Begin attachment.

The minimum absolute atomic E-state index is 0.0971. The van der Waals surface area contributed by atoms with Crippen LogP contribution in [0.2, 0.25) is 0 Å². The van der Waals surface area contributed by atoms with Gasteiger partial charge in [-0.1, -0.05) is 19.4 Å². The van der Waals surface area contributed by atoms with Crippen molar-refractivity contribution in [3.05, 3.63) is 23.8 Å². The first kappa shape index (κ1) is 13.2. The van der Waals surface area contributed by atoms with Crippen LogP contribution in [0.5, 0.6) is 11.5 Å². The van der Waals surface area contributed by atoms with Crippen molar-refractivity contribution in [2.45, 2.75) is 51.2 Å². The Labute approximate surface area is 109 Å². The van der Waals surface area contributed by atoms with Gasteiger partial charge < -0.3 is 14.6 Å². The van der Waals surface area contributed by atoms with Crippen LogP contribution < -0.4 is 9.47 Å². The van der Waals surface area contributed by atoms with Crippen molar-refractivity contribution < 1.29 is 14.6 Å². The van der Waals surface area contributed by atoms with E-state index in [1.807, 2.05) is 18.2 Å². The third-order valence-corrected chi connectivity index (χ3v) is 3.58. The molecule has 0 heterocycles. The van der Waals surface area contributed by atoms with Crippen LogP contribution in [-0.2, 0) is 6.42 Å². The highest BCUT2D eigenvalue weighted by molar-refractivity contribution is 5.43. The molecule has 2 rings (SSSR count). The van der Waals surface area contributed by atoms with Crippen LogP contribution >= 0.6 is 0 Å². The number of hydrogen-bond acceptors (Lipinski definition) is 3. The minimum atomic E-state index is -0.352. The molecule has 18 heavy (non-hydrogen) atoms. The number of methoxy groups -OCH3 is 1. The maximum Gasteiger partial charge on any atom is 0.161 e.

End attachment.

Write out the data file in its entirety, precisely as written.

The minimum absolute atomic E-state index is 0.0971. The van der Waals surface area contributed by atoms with Crippen LogP contribution in [0.2, 0.25) is 0 Å². The van der Waals surface area contributed by atoms with Gasteiger partial charge in [-0.1, -0.05) is 19.4 Å². The van der Waals surface area contributed by atoms with Crippen molar-refractivity contribution in [3.05, 3.63) is 23.8 Å². The first kappa shape index (κ1) is 13.2. The van der Waals surface area contributed by atoms with Crippen LogP contribution in [0.5, 0.6) is 11.5 Å². The van der Waals surface area contributed by atoms with Crippen molar-refractivity contribution in [2.45, 2.75) is 51.2 Å². The Labute approximate surface area is 109 Å². The van der Waals surface area contributed by atoms with Gasteiger partial charge < -0.3 is 14.6 Å². The van der Waals surface area contributed by atoms with Crippen LogP contribution < -0.4 is 9.47 Å². The van der Waals surface area contributed by atoms with Crippen molar-refractivity contribution < 1.29 is 14.6 Å². The van der Waals surface area contributed by atoms with E-state index in [1.807, 2.05) is 18.2 Å². The third-order valence-corrected chi connectivity index (χ3v) is 3.58. The molecule has 0 heterocycles. The van der Waals surface area contributed by atoms with Crippen LogP contribution in [-0.2, 0) is 6.42 Å². The highest BCUT2D eigenvalue weighted by molar-refractivity contribution is 5.43. The molecule has 2 rings (SSSR count). The van der Waals surface area contributed by atoms with Crippen LogP contribution >= 0.6 is 0 Å². The number of hydrogen-bond acceptors (Lipinski definition) is 3. The minimum atomic E-state index is -0.352. The molecule has 18 heavy (non-hydrogen) atoms. The number of methoxy groups -OCH3 is 1. The maximum Gasteiger partial charge on any atom is 0.161 e.